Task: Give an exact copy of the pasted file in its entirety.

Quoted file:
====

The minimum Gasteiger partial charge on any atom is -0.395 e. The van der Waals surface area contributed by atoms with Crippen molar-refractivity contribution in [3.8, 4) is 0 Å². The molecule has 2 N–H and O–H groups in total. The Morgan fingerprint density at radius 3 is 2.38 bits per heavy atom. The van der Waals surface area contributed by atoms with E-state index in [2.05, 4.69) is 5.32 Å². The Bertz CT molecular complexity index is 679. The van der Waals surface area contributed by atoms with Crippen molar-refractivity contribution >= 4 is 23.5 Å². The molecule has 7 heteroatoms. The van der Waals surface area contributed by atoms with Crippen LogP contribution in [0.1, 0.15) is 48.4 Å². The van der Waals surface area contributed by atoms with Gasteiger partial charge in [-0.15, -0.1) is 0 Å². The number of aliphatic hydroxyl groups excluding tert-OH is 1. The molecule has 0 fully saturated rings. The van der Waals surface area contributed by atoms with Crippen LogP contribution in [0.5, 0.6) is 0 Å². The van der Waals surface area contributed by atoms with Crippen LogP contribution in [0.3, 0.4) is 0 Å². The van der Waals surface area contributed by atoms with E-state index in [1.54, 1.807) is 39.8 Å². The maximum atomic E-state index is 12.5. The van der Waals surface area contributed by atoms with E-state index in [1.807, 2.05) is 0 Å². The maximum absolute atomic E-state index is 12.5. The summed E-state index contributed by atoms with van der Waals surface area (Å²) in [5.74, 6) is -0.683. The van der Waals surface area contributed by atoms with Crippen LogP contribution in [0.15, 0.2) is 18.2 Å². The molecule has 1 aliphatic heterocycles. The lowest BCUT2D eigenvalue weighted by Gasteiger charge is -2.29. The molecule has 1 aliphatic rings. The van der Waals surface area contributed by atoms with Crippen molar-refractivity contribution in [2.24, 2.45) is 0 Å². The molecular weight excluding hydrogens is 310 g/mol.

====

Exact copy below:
The minimum Gasteiger partial charge on any atom is -0.395 e. The van der Waals surface area contributed by atoms with Crippen molar-refractivity contribution in [3.8, 4) is 0 Å². The molecule has 2 N–H and O–H groups in total. The Morgan fingerprint density at radius 3 is 2.38 bits per heavy atom. The van der Waals surface area contributed by atoms with E-state index in [2.05, 4.69) is 5.32 Å². The Bertz CT molecular complexity index is 679. The van der Waals surface area contributed by atoms with Crippen molar-refractivity contribution >= 4 is 23.5 Å². The molecule has 7 heteroatoms. The van der Waals surface area contributed by atoms with Crippen LogP contribution in [0.1, 0.15) is 48.4 Å². The van der Waals surface area contributed by atoms with Gasteiger partial charge in [-0.15, -0.1) is 0 Å². The number of aliphatic hydroxyl groups excluding tert-OH is 1. The molecule has 0 fully saturated rings. The van der Waals surface area contributed by atoms with Crippen LogP contribution in [0.5, 0.6) is 0 Å². The van der Waals surface area contributed by atoms with Crippen LogP contribution in [0.3, 0.4) is 0 Å². The van der Waals surface area contributed by atoms with E-state index in [1.54, 1.807) is 39.8 Å². The maximum atomic E-state index is 12.5. The van der Waals surface area contributed by atoms with E-state index in [1.807, 2.05) is 0 Å². The maximum absolute atomic E-state index is 12.5. The summed E-state index contributed by atoms with van der Waals surface area (Å²) in [5.74, 6) is -0.683. The van der Waals surface area contributed by atoms with Crippen LogP contribution in [0.15, 0.2) is 18.2 Å². The molecule has 1 aliphatic heterocycles. The lowest BCUT2D eigenvalue weighted by Gasteiger charge is -2.29. The molecule has 1 aliphatic rings. The van der Waals surface area contributed by atoms with Crippen molar-refractivity contribution in [2.24, 2.45) is 0 Å². The molecular weight excluding hydrogens is 310 g/mol.